Keywords: European deposit flows; bank runs; ECB President's speeches; textual analysis; textual sentiment
    JEL: D8 D80 G0 G02 G2 G20 G21
    Date: 2020–01
  9. By: Zhe Wang (Department of Economics, University of Reading)
    Abstract: This paper analyses the impact of shocks and labor market institutions on unemployment across the Euro Area (EA) from 1999 to 2013. Specifically, I apply an empirical methodology to identify the direct effects of shocks and labor market institutions on unemployment, on the one hand, and the indirect effects of labor market institutions on changing the transmission of shocks to unemployment, on the other hand. The shocks consist of: 1) total factor productivity (TFP) shocks, 2) the real long-term interest rate, 3) labor demand shocks, 4) ECB money supply shocks and 5) ECB unsystematic monetary policy shocks. The labor market institutions cover the unemployment benefit system, active labor market policies (ALMPs), employment protection laws (EPLs), the system of wage determination and the labor tax wedge. The results suggest that the real interest rate and labor demand shocks significantly affect the unemployment rate in the EA. As for labor market institutions, EPLs play a favorable role in reducing unemployment. In contrast, a higher tax wedge tends to have an adverse effect on unemployment, not only directly increasing unemployment but also indirectly amplifying the effects of shocks on unemployment.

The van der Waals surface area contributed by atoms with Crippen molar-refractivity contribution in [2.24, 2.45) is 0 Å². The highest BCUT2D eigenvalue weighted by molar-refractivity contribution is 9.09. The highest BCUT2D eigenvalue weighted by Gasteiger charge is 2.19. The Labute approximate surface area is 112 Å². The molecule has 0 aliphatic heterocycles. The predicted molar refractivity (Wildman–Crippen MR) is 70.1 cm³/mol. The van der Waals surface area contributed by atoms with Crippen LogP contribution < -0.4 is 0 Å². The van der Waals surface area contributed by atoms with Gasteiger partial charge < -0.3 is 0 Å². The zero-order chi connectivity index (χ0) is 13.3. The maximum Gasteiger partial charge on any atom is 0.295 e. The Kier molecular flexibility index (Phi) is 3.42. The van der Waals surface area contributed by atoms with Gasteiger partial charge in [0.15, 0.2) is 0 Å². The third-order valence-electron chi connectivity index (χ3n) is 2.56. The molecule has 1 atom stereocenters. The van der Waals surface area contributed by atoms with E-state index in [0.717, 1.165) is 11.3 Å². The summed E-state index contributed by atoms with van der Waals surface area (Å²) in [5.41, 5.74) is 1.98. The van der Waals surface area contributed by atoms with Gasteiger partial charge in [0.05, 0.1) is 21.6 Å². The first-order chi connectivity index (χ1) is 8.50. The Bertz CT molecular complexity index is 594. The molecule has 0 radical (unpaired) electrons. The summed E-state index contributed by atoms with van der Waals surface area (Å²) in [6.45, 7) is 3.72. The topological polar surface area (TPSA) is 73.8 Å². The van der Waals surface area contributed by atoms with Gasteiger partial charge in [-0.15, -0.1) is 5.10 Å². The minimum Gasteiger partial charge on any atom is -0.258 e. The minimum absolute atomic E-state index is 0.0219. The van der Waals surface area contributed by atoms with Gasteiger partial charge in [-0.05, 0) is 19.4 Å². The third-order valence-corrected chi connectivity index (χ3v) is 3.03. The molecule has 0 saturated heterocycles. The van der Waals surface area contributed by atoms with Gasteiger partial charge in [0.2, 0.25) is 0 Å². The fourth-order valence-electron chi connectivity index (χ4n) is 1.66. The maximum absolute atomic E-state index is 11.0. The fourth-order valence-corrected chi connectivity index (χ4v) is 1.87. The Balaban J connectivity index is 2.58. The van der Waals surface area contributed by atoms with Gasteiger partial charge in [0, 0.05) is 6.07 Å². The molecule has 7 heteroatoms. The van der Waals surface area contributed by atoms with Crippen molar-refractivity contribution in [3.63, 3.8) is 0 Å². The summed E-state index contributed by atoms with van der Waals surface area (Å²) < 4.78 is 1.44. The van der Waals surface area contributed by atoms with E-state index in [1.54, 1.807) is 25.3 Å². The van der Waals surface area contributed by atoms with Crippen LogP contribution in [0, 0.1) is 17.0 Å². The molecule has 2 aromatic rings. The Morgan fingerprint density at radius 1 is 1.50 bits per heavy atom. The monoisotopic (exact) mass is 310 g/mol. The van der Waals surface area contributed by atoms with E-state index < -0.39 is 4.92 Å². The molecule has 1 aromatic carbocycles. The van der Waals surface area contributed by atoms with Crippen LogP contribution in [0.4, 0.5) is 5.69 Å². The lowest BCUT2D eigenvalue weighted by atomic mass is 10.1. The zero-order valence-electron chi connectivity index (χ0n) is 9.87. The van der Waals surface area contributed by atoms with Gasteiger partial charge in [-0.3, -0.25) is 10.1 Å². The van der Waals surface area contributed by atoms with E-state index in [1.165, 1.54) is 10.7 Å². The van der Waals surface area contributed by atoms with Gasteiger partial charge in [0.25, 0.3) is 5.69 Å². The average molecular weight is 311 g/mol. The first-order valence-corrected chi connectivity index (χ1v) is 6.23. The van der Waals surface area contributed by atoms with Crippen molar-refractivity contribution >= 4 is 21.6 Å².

Keywords: Unemployment, Shocks, Labor market institutions, Interactions, Monetary policy
    JEL: E24 J08 E52 F45
  10. By: Chiara Perillo (University of Zurich, Department of Banking and Finance, Zurich, Switzerland); Stefano Battiston (University of Zurich, Department of Banking and Finance, Zurich, Switzerland)